Shared Parental Leave: Quick guide for employers

May 6, 2015

New regulations allowing parents to share leave following the birth, or adoption of a child have now come into effect.  Shared Parental Leave is intended to provide both parents the opportunity to care for their child during their first year, allowing women to curtail their traditionally longer maternity leave and effectively share it with their partner.

If you haven’t already, now is the time to familiarise yourself with the new regulations and think about how they might impact your organisation.  This article won’t give you all the answers, but it covers the basics and provides some suggestions to ensure you are prepared.

Shared Parental Leave (SPL): The basics

  • SPL effectively comprises of 50 weeks of leave and 37 weeks of statutory Shared Parental Pay which can be shared between eligible parents.
  • It can be taken either as a continuous period or at different times throughout the year, in multiples of complete weeks.
  • Parents can opt to take SPL consecutively or concurrently, allowing them to take more time off together if they want to.
  • The rights apply to parents in work, including those who are adopting, same-sex couples, co-habiting couples, and couples bringing up a child together even if the baby is from a previous relationship.
  • SPL replaces “additional paternity leave.”

What happens to maternity, adoption and paternity leave?

Employees are still entitled to take maternity, paternity and adoption leave. So, fathers are still entitled to two weeks’ paid paternity leave and mothers must still take the initial two weeks after the child is born (more if they are employed to carry out manual work in a factory).  The difference is that they can now, under the new rules, cut their remaining maternity leave short and exchange it for SPL.

Example: Mother ends maternity leave after 6 weeks following birth.  This leaves 46 weeks of leave.  She can choose to take 30 weeks and her partner can take the other 10 weeks.  If they wanted to the couple could take 23 weeks each and have it at the same time.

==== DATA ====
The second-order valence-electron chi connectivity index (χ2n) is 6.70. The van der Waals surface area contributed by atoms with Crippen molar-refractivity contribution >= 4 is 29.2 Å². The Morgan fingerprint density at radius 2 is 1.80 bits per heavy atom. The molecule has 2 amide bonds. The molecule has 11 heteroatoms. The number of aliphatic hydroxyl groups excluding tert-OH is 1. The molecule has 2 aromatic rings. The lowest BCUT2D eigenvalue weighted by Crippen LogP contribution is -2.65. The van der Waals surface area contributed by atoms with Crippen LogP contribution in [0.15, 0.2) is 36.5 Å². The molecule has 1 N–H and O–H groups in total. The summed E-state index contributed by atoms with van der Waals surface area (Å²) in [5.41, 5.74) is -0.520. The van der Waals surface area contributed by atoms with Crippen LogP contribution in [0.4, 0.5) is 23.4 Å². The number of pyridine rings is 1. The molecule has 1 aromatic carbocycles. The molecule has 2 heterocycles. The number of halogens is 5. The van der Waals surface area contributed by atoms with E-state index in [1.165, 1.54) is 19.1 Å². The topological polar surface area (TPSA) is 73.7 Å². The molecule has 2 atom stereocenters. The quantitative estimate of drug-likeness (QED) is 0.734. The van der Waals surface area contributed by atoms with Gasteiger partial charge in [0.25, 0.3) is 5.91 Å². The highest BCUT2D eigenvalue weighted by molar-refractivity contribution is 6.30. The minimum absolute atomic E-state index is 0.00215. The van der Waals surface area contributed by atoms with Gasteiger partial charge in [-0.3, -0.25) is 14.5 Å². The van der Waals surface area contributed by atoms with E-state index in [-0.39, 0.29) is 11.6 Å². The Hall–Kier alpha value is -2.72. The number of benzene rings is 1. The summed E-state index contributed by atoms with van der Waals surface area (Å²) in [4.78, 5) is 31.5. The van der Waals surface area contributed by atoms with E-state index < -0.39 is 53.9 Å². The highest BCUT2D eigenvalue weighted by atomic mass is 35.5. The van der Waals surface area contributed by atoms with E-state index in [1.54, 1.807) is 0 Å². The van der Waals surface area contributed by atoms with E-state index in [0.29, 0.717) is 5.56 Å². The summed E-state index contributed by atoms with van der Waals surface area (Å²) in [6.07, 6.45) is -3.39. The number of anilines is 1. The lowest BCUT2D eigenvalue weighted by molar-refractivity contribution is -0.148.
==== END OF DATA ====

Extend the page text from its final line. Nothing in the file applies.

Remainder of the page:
Who’s eligible?

In order to qualify for Shared Parental Leave a parent must:

  • Share the main responsibility for the care of the child with the other parent.
  • Have been continuously employed by the same employer for at least 26 weeks by the end of the 15th week before the child’s due date (or the date they are matched with their adopted child) and remain in employment until the week before any period of Shared Parental Leave is due to start (this is known as “the continuity test”).
  • The other parent also needs to satisfy an “employment and earnings test” by (i) having worked, as an employee or self-employed earner in Great Britain, for at least 26 weeks of the 66 weeks leading up to the due date of childbirth or placement for adoption and (ii) having average weekly earnings of at least £30 per week in 13 of those 66 weeks.

In order to qualify for Shared Parental Pay the employee must:

  • Meet the above requirements for Shared Parental Leave.
  • Have earned not less than the lower earnings limit (currently £112 per week) for the eight weeks up to (i) the end of the 15th week before the child’s due date or (ii) the week of the placement for adoption (i.e. the same test for Statutory Maternity Pay, Statutory Adoption Pay or Statutory Paternity Pay).